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I recently had the privilege of presenting at the Capital City Writers Association’s Write on the Red Cedar conference in Lansing. It was a delight. I had such a great time speaking on the topic of memoirs and personal essays that I thought I’d share some of the takeaways from my session here in a little series. Because you’ve always wondered what things I might know. Here are some of them.

The truth of your memoir has to revolve around fact, right? Otherwise, you may be writing something super, but it’s probably not memoir. At the same time, one of the greatest challenges to writing memoir is that facts also have a tendency to obscure the truth of your story at times. Sometimes you have to leave them out. Or even change them a bit.

So, definitely stick to facts, but don’t stick to too many facts. You’re welcome! Good luck with that. It’s a confusing bit of advice, I know, but writing memoir is about filtering through all the facts, choosing the ones that contribute to the truth of the story you’re telling and leaving the ones that are irrelevant or distracting in your memory, but out of your memoir.

For instance, perhaps you’ve gotten to the end of a memoir and thought, “Gosh, for a really interesting person, this guy doesn’t seem to have very many friends.” Well, he probably does. But not every relationship in your life — even significant relationships — have to do with the core story you’re telling. In Swedish Lessons, for example, the primary person I communicate with back home is my best friend, Alisa. In reality, communicated with many people. There were other emails, other phone calls. All clumped together in a book, it might seem like I had no reason to be lonely. But in real time, even if I received emails from five different people a week, they would be spaced days apart. They would have taken 30 seconds to read. They would not have eradicated my loneliness. Including so many communications with friends into a condensed account of my time would have made it seem otherwise.

The truth of my story in Swedish Lessons is that nothing resembling the European adventure I had imagined ever happened. Yet here is a photo of me sightseeing in Stockholm with my family. It happened the week before I left, as my story was coming to a close, and the narrative of my character's time spent in Sweden was in no way impacted by it. Was it a lie to omit it? I don't believe so.

The truth of my story in Swedish Lessons is that nothing resembling the European adventure I had imagined ever happened. Yet here is a photo of me sightseeing in Stockholm with my family. It happened the week before I left, as my story was coming to a close, and the narrative of my character’s time spent in Sweden was in no way affected by it. Was it a lie to omit it? I don’t believe so. It was just a thing that happened.

In fact, I’m closer to my mom than perhaps anyone else in the world, but she’s hardly in the book at all. I spoke to her all the time. She even came to visit me in Sweden, the week before I left. She stayed a week, we travelled and it was great. But my conversations with her throughout my stay, peppered with veiled optimism as they were, nor that trip at the tail end, in any way helped tell the story I was telling. It was just stuff that happened.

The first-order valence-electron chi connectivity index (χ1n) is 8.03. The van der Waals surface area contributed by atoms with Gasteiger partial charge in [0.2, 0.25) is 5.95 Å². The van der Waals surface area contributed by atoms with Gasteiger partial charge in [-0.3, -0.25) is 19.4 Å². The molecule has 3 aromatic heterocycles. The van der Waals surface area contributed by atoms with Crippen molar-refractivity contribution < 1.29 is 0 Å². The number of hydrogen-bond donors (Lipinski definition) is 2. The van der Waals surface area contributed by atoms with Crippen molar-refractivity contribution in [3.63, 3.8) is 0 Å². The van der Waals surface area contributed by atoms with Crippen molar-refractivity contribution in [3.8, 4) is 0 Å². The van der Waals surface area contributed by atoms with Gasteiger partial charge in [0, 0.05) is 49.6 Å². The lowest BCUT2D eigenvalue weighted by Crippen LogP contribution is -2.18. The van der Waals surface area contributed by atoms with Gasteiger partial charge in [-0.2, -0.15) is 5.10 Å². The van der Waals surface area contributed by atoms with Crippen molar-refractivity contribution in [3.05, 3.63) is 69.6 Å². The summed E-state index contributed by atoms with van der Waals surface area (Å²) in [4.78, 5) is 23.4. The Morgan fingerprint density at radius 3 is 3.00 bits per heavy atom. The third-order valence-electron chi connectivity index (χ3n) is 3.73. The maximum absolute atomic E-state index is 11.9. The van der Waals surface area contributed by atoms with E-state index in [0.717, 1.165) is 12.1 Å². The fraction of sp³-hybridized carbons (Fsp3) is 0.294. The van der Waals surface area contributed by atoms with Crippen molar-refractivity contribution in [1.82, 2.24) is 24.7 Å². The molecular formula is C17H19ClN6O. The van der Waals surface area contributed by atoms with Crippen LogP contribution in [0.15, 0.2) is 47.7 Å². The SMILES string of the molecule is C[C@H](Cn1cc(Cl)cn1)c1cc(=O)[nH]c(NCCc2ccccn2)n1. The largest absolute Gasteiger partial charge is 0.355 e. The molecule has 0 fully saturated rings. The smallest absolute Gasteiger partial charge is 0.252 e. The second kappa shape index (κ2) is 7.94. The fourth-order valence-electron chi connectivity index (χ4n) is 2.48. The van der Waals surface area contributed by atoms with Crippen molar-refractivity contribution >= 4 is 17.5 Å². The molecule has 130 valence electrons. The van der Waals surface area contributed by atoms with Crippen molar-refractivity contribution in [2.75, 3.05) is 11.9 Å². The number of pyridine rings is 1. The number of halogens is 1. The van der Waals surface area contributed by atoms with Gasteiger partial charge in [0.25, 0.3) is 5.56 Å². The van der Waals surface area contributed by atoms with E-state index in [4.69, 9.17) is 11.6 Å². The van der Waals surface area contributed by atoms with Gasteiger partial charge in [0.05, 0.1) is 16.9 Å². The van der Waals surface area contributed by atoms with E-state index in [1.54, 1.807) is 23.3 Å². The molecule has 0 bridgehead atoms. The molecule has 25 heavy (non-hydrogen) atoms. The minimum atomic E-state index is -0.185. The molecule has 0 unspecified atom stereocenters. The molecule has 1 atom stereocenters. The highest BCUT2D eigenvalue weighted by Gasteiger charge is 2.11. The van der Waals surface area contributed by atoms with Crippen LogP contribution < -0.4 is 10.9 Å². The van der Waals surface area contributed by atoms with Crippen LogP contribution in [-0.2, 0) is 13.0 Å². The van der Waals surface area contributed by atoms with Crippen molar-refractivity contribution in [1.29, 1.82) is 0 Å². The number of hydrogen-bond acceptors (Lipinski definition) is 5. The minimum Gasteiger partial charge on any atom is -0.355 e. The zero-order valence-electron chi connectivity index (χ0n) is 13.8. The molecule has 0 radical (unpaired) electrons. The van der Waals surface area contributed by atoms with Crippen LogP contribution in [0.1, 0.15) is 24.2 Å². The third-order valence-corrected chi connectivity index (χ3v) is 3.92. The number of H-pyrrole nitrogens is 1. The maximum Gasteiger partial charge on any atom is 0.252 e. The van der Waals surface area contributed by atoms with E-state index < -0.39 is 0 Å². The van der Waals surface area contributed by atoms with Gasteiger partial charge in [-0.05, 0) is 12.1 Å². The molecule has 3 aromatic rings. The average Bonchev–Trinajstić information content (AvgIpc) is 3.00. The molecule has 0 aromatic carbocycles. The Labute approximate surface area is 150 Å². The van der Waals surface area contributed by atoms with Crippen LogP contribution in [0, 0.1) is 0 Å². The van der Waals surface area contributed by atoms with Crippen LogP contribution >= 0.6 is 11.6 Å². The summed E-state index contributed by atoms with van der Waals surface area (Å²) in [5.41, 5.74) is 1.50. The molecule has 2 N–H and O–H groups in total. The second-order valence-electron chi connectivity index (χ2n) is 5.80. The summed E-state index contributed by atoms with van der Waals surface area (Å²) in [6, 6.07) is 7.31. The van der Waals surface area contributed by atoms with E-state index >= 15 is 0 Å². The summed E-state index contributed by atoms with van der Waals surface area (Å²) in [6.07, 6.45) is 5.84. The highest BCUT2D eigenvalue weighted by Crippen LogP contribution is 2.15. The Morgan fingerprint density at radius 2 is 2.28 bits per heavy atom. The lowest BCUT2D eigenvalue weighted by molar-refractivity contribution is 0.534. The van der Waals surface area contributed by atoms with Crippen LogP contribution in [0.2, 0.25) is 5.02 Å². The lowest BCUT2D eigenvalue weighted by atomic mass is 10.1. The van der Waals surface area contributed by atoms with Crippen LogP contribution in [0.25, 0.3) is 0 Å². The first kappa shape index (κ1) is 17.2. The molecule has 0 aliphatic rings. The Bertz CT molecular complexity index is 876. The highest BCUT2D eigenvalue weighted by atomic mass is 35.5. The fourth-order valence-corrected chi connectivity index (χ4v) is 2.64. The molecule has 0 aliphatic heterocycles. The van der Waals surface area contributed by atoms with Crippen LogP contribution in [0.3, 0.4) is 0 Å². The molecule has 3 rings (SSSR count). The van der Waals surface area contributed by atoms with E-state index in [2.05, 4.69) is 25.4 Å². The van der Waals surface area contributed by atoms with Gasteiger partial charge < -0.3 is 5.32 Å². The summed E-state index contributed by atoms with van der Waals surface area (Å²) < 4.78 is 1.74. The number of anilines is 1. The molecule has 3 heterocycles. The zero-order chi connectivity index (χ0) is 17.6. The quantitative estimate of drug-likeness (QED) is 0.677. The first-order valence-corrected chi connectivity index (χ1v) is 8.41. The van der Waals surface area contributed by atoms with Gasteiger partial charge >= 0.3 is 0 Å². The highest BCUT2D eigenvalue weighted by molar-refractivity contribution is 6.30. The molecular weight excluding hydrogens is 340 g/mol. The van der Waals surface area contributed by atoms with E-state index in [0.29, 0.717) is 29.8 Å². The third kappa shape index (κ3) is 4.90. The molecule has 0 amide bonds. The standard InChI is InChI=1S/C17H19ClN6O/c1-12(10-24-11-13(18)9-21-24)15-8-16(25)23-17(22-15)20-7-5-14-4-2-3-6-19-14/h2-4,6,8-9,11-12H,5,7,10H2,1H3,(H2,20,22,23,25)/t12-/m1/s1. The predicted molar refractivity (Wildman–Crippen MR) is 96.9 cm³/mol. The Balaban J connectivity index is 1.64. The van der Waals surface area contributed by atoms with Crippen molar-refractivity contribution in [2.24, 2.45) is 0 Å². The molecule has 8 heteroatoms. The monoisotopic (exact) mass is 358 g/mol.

Can you imagine if memoirs were a complete retelling of all the stuff that happened in people’s lives? It would be unbearable. Like, being stuck inside your insufferable great aunt’s Facebook feed with no way out. Ugh.

In writing my memoir, I even found that the facts of timeline got in the way of truth sometimes. In the telling of a story about someone trapped in an interminably dull situation in an entertaining way, pacing is incredibly important. While it is absolutely true that my character was driven by desperate boredom for much of the book, sometimes events happened too close together, or even in an order that made no sense in the jigsaw puzzle of good storytelling. So I adjusted their placement in time to better fit the narrative flow, pacing and support that truth about my character. I included this in my little disclaimer at the beginning of the book. I did wrestle with the feeling that I was lying for a while. Because even a tiny rearrangement of minor facts is, by definition, a lie, correct? But when lined up in the correct order and pacing, it felt more like lying, because it didn’t tell the story correctly. It didn’t tell the true story. There’s lying about the facts and there’s lying about the truth. Sometimes you have to choose. And resist the urge to make those decisions based on what makes your character look better. And then add a disclaimer.

This is a great responsibility. There are other people in your story, of course, so you owe it to them, even if they generally suck as people, to tell the absolute truth. Only mess with minor or irrelevant facts. You are God in your memoir; don’t be a cruel and selfish one. As long as every decision about facts is made in sincere service of the truth, and only the truth, you’ll end up with a better story.

Check out the other topics in this memoir writing series: 

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